MATEC Web Conf.
Volume 266, 2019International Conference on Built Environment and Engineering 2018 - “Enhancing Construction Industry Through IR4.0” (IConBEE2018)
|Number of page(s)||6|
|Section||Architecture and Urban Planning (AUP)|
|Published online||20 February 2019|
Microclimate Model for Urban Heat Island Simulation: A Prediction Tool Extension to Calculate the Ambient Temperature of Building
1 Department of Construction Management, Faculty of Technology Management and Business, Universiti Tun Hussein Onn Malaysia, 86400, Parit Raja, Batu Pahat, Johor, Malaysia
2 Faculty of Civil Engineering, Universiti Teknologi MARA, 40450, Shah Alam, Selangor, Malaysia
Universiti Tun Hussein Onn Malaysia (UTHM) is a public university located at Parit Raja, Batu Pahat, which is categorized as a suburban area of Johor, Malaysia and is still in development progress. However, the quick pace of development leads to changing of land use from green surface to hard surface building blocks which tends to increase the temperature level and reduce outdoor comfort level of occupants in UTHM. In addition, the available software simulations that used currently for temperature monitoring is mostly too complicated for educated non-scientist such as urban planners and architects. This research objectives are to predict the ambient building temperature of reference area by using Screening Tool for Estate Environment Evaluation software (STEVE) and to provide comparison for both of field measurements with STEVE results. In order to achieve these objectives, a total of six stations considering different urban morphologies are evaluated to give a better understanding on implication of urban heat island. The daily minimum (Tmin), average (Tavg) and maximum (Tmax) air temperature for six stations in UTHM have been developed and validated based on a long-term field measurement. The pavement (PAVE), building (BDG), green plot area ratio (GnPR), average height area (AvgHT), sky view factor (SVF), total wall area (WALL) and result of the temperature (Tmax, Tmin and Tavg) are automatically calculated by STEVE from the developed 3D models. The results show that the percentage different of temperature between STEVE and field measurement is in a range of 0.9-1.0% and this has strongly indicated that STEVE is suitable to be used as temperature prediction tool.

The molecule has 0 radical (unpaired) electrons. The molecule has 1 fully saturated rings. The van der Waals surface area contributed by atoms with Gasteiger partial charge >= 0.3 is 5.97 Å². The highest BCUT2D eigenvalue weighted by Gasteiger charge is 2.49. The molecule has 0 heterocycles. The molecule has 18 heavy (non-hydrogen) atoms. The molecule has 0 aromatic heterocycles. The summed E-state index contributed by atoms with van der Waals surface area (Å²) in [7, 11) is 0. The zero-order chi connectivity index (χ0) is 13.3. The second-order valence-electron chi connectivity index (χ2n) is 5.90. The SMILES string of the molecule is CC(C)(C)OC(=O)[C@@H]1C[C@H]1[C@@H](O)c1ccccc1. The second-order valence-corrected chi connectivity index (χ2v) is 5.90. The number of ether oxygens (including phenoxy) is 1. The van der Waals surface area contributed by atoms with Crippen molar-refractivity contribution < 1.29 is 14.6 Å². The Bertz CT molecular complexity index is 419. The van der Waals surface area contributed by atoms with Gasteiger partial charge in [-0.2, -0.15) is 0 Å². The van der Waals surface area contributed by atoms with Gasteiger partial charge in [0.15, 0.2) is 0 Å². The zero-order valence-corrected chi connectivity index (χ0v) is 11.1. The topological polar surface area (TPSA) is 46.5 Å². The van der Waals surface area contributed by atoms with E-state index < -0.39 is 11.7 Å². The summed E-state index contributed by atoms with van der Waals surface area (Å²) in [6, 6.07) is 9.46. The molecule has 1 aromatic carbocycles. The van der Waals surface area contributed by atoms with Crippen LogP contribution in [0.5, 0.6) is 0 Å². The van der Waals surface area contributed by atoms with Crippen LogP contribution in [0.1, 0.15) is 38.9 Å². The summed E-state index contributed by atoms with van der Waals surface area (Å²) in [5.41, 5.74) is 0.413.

© The Authors, published by EDP Sciences, 2019
This is an Open Access article distributed under the terms of the Creative Commons Attribution License 4.0, which permits unrestricted use, distribution, and reproduction in any medium, provided the original work is properly cited.
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